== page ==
As the world welcomed the Irish Republican Army's (IRA) words, the people whose reaction most mat-ters -- Ulster's unionists -- greeted the statement with a mixture of skepticism and hostility.
Ian Paisley, the leader of the now dominant Democratic Unionist party, said he would judge the IRA on their deeds, not their words.
"Even on the face of the statement, they have failed to explicitly declare an end to their multimillion-pound criminal activity and they have failed to provide the level of transparency that will be necessary to truly build confidence that the guns have gone in their entirety," he said. "We treat with contempt their attempt to glorify and justify their murder campaign."
But hardline as his words were, the unionists' reaction was much more muted than might have been expected. Fire and brimstone usually accompanies such events, but even the new Ulster Unionist leader Sir Reg Empey, who now has to beat the "no surrender" drum that Paisley has played so effectively for decades, could not dismiss the IRA statement completely out of hand.
He said "actions speak louder than words," suggesting he would wait for the ceasefire watchdog to judge whether the IRA really had ceased its activities.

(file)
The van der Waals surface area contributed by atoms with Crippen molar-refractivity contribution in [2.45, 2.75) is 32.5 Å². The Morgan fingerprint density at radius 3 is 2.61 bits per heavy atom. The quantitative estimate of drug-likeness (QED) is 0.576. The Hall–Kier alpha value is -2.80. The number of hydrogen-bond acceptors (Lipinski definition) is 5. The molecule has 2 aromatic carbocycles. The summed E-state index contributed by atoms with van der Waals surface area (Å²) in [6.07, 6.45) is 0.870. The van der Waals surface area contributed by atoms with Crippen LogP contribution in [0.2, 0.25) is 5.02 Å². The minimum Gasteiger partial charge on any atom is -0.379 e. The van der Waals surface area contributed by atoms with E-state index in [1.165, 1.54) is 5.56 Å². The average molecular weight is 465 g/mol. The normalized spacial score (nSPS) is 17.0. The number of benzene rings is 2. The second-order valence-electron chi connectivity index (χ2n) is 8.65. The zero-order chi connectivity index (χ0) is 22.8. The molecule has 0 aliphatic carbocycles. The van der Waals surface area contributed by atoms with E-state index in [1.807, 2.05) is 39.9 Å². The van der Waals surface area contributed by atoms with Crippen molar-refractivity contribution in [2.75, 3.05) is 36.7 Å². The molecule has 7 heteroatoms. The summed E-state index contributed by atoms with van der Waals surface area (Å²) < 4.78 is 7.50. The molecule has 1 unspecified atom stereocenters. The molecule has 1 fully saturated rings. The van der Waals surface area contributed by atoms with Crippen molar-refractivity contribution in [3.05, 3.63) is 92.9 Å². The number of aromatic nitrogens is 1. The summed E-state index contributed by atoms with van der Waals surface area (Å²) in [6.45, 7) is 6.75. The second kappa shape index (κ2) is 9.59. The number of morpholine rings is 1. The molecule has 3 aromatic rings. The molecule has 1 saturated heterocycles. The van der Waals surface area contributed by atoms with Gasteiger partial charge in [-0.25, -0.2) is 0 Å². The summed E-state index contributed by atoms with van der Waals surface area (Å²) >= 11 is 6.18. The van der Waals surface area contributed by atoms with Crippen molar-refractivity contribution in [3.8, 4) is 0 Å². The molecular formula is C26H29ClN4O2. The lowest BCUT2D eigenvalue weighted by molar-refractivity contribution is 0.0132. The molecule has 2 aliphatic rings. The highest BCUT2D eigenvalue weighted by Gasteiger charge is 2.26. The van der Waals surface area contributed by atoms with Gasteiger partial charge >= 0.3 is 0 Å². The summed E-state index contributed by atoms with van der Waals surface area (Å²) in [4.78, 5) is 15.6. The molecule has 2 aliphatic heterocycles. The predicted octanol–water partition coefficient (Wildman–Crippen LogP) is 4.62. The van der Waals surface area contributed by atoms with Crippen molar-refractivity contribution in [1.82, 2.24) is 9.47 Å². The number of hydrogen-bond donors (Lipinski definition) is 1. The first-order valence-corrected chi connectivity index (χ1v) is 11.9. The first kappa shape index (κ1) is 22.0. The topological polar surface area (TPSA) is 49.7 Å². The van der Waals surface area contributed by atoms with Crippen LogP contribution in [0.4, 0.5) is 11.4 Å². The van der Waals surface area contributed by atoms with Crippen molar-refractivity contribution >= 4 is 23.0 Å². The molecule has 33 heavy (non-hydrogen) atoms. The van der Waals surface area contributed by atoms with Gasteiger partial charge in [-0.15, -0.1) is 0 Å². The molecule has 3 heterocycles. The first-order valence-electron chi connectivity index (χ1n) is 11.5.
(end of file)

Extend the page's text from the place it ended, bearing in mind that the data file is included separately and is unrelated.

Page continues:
Empey claimed the statement left fundamental questions unanswered: "Where is the confirmation of the disbandment of the IRA? What evidence will the unionist community see that all weapons have been destroyed?"
Even south of the border -- where the statement was greeted very warmly, although not unconditionally, by Irish Prime Minister Bertie Ahern -- skeptical noises were made. Amid a general mood of celebration and relief, the Irish justice minister, Michael McDowell, who has become something of a hate figure for republicans, sounded a sour note.
Addressing young Garda recruits at their training center, he said if the IRA were sincere, they had to give back the ?26.5 million proceeds of the Northern Bank robbery in December.
He said the issue of their "criminal assets" would not "go away" and the IRA was still an illegal organization.
"Fundamentally, it is subversive of our Constitution and as long as that is the case it will remain proscribed," he said.
He was going to beef up the investigation into money laundering.
John Hume, the former leader of the moderate nationalist SDLP and the chief architect of the peace process, said: "Seven years after the Good Friday agreement it is about time that all violence ended so that all our people can live free of fear."
A source from the Ulster Defence Association, the largest loyalist paramilitary group, insisted: "If people think loyalism is just going to follow suit, it's a non-event. There's an awful lot of dialogue to get through."
The reaction from many of the IRA's old comrades was equally as hostile. Tony McPhillips of Republican Sinn Fein, the political wing of dissident republicans, said the statement was a sellout.
After 800 years, the British were still in Ireland, there was still partition and Sinn Fein had entered into government and turned themselves into "Uncle Toms for the British," he said.
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